Hong Kong, May 19, 2019 – Fresh off their silver medal in the BISFed Montreal Boccia World Open two weeks ago, Canadians Éric Bussière (Verchères, QC), and Philippe Lord, (Blainville, QC), joined this time by Marylou Martineau (Québec City, QC), couldn’t repeat their success in Asia at the BISFed Hong Kong World Open.
In Individual play, Martineau faced several strong competitors in her pool including the number one ranked BC3 player from Greece, Grigorios Polychronidis. Despite placing many balls in Polychronidis’ path during the match and making it difficult for the Greek to get near the jack ball, Martineau ultimately succumbed by the final of 12-0.
Reflecting on the match, Canadian Team Head Coach Mario Delisle said he was thoroughly impressed with the way Martineau played. “There have been significant improvements with this young athlete and she’s getting closer to the international level of play and the many skills needed to succeed. The final scores from her three pool games are not representative of how Marylou played and the solid tactics she demonstrated in each end.”
Martineau’s closest match was against Russian athlete, Maxim Vasilyev. It was a back and forth game but Vasilyev found a way to come out on top. In the third end Martineau picked up three points by rolling over top his ball, but it was not enough to win the match. She was already down three points going into the fourth end and could not recover, for a final score of 8-3.
Delisle explains, “We could have won against Russia but fell behind early in the game and could not gain an advantage after that. Unfortunately, the fourth end was probably Marylou’s worst of the tournament.”
Canada’s Bussière also did not move out of the BC3 Individual pool play. Having won his first two matches, including needing an extra end to secure victory in his second match, Bussière faced number three ranked Daniel Michel of Australia, with a shot at the quarterfinals on the line. Bussière jumped out to an early lead after the first end, scoring two points. However the Aussie, and eventual gold medal winner, attacked back with three of his own in the second end, and then shut out the Canadian on the scoresheet for the remainder of the match, for a final score of 6-2.
Despite the loss, Delisle asserts, “Éric has recently changed his playing style and it’s paying off. There has been a training adjustment to a new and required winning style of play because he can definitely win against top 10 athletes. The confidence is there, but he just needs to have more faith in the process.”
In weekend BC3 Pairs play Bussière and Martineau were joined by fellow Quebecor Philippe Lord. In the Canadians first two matches they fell to the Great Britain Pair which included World number two Jamie McCowan, then to Greece and Polychronidis. Losses to Japan and Russia followed, leaving the Canadian BC3 Pairs out of the victory column in Hong Kong.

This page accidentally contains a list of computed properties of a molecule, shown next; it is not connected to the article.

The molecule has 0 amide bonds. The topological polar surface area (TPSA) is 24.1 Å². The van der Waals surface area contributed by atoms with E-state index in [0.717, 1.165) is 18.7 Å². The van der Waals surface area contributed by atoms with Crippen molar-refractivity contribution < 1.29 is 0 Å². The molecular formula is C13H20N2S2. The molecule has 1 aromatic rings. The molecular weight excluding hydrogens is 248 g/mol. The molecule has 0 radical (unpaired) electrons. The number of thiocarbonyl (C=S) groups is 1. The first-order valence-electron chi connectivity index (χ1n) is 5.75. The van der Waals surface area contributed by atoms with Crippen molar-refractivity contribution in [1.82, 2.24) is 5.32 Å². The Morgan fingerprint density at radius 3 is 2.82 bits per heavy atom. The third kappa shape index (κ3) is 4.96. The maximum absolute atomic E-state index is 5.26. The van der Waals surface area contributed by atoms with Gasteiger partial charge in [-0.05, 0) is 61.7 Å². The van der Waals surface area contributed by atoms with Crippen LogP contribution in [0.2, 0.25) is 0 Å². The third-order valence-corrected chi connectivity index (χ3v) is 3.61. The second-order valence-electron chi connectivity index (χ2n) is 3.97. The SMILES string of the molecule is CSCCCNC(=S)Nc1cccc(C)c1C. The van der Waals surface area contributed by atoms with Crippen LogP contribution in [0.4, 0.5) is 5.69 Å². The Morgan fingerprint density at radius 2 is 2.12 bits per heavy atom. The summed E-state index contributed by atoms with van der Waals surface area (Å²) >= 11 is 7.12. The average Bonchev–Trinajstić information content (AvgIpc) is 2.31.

“It’s disappointing because after the silver at the 2019 Montreal Boccia World Open, we were confident coming into this tournament. We were ranked 8th going into the Pairs event but have finished in 9th place in Hong Kong. We will have to learn from this experience and there are many things to work on in training moving forward,” says Delisle.
Next-up for the BC3 athletes is the 2019 Parapan American Games in Lima, Peru from August 23rd to September 1st. The group will be looking to accumulate all important ranking points as they make their push to qualify for the 2020 Paralympic Games in Tokyo, Japan.
About Boccia Canada
Boccia Canada is the boccia delivery arm of the Canadian Cerebral Palsy Sports Association (CCPSA), the National Sport Organization for the Paralympic sport of boccia. Boccia Canada is focused on providing athletes and individuals of all ages and skill with the chance to play a unique Paralympic sport. CCPSA collaborates with partners to increase the participation of Canadians with cerebral palsy and related disabilities in sport and physical activity, while leading, developing and growing boccia from grassroots, to producing World and Paralympic Champions.
Boccia is a Paralympic sport of precision and strategy similar to lawn bowling or curling, played by athletes with Cerebral Palsy, Muscular Dystrophy and related disabilities. It is one of only two Paralympic sports that do not have an Olympic counterpart. Athletes compete in one of six sport classes based on their level and type of disability: BC1, BC2, BC3 BC4, BC5, and Open. For more information on boccia, visit http://bocciacanada.ca.
Phone number: (613) 748-1430